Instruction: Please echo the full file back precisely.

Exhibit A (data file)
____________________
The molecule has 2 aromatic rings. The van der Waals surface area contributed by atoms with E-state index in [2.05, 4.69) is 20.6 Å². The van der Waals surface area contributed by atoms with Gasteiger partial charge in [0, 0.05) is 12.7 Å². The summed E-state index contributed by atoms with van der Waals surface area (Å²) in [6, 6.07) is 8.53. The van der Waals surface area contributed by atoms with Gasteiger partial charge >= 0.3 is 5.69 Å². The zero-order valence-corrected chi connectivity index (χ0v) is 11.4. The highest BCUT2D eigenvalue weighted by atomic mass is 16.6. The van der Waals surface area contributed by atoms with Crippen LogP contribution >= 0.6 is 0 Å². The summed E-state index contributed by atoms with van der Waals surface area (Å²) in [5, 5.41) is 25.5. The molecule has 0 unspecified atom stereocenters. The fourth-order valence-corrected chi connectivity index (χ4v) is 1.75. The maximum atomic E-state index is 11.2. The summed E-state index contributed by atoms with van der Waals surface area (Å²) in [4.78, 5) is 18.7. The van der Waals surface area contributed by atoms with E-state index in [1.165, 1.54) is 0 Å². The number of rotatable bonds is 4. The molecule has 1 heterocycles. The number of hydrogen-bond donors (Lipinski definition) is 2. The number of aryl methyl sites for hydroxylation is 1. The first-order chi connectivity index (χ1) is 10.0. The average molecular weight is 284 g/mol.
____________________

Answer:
The molecule has 2 aromatic rings. The van der Waals surface area contributed by atoms with E-state index in [2.05, 4.69) is 20.6 Å². The van der Waals surface area contributed by atoms with Gasteiger partial charge in [0, 0.05) is 12.7 Å². The summed E-state index contributed by atoms with van der Waals surface area (Å²) in [6, 6.07) is 8.53. The van der Waals surface area contributed by atoms with Gasteiger partial charge >= 0.3 is 5.69 Å². The zero-order valence-corrected chi connectivity index (χ0v) is 11.4. The highest BCUT2D eigenvalue weighted by atomic mass is 16.6. The van der Waals surface area contributed by atoms with Crippen LogP contribution >= 0.6 is 0 Å². The summed E-state index contributed by atoms with van der Waals surface area (Å²) in [5, 5.41) is 25.5. The molecule has 0 unspecified atom stereocenters. The fourth-order valence-corrected chi connectivity index (χ4v) is 1.75. The maximum atomic E-state index is 11.2. The summed E-state index contributed by atoms with van der Waals surface area (Å²) in [4.78, 5) is 18.7. The van der Waals surface area contributed by atoms with E-state index in [1.165, 1.54) is 0 Å². The number of rotatable bonds is 4. The molecule has 1 heterocycles. The number of hydrogen-bond donors (Lipinski definition) is 2. The number of aryl methyl sites for hydroxylation is 1. The first-order chi connectivity index (χ1) is 10.0. The average molecular weight is 284 g/mol.